Tag Archives: drinking

“If a person has sex with a cow, a sheep or a camel … drinking their milk will be unlawful.”

Sex and the Single Mullah

Islamic scholars are prepared to answer questions and issue fatwas on almost any realm of modern life. Sometimes, it can get a little kinky.

BY JOSHUA E. KEATING

As Karim Sadjadpour recounts in his new article for Foreign Policy, an obscure cleric known as Ayatollah Gilani had a popular television show in the early days of the Iranian revolution during which he would opine upon the halal or haram status of various outlandish scenarios. His best-remembered went like this:

Imagine you are a young man sleeping in your bedroom. In the bedroom directly below, your aunt lies asleep. Now imagine that an earthquake happens that collapses your floor, causing you to fall directly on top of her. For the sake of argument, let’s assume that you’re both nude, and you’re erect, and you land with such perfect precision on top of her that you unintentionally achieve intercourse. Is the child of such an encounter halalzadeh (legitimate) or haramzadeh (a bastard)?

(It’s halalzadeh in case you were wondering.) ….

Read more » Foreign Policy (FP)

Via – Twitter

Do not invite nature’s wrath

– By Dr. Manzur Ejaz, DAWN.COM

To describe the irreversibility of events and the determination of socio-historic forces, Waris Shah’s favorite expression was “Vagan paiy dariya na kadi murrde” (The rivers bent on flowing cannot be stopped).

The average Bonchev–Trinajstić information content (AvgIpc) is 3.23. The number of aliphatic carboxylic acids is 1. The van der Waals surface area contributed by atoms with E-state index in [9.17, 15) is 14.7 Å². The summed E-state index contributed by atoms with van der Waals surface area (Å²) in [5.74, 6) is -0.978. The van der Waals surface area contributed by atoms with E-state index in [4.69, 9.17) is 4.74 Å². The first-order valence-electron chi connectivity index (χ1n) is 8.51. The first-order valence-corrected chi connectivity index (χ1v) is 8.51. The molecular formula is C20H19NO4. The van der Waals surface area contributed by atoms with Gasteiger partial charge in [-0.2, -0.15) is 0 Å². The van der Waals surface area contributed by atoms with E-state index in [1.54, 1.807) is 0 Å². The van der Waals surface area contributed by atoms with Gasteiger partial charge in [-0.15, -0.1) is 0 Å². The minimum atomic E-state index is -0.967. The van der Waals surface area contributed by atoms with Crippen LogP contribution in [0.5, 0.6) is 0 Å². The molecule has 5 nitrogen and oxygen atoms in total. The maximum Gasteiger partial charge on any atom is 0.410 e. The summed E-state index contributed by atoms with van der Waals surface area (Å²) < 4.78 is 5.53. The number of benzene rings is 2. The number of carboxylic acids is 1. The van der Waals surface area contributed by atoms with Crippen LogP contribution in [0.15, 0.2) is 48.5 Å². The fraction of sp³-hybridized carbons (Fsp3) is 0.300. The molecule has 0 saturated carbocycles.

For the last few years Pakistan’s rivers are honouring Waris Shah’s depiction when, in monsoon season, they reclaim the paths that have been usurped by human intruders by way of a quickly multiplying population, anarchy, and lack of governance. The rivers are giving an early warning to every Pakistani that if you mutilate nature, then it will take a very cruel revenge one day. And nature’s revenge is so tough that if the earthquake in the Washington DC area last month had lasted 20 more seconds, very few people would have been left to tell the story.

It cannot be determined if Pakistan and many other such countries have ever been more brutal to nature or with their fellow human beings. In both cases the end result is widespread destruction: probably more people perish and suffer because of floods and their intervention in nature than by jihadi terrorists and sectarian/mafia gangs. It seems like there is a correlation between these both types of brutalities: both are product of irrational approach to earth and the beings that occupy it.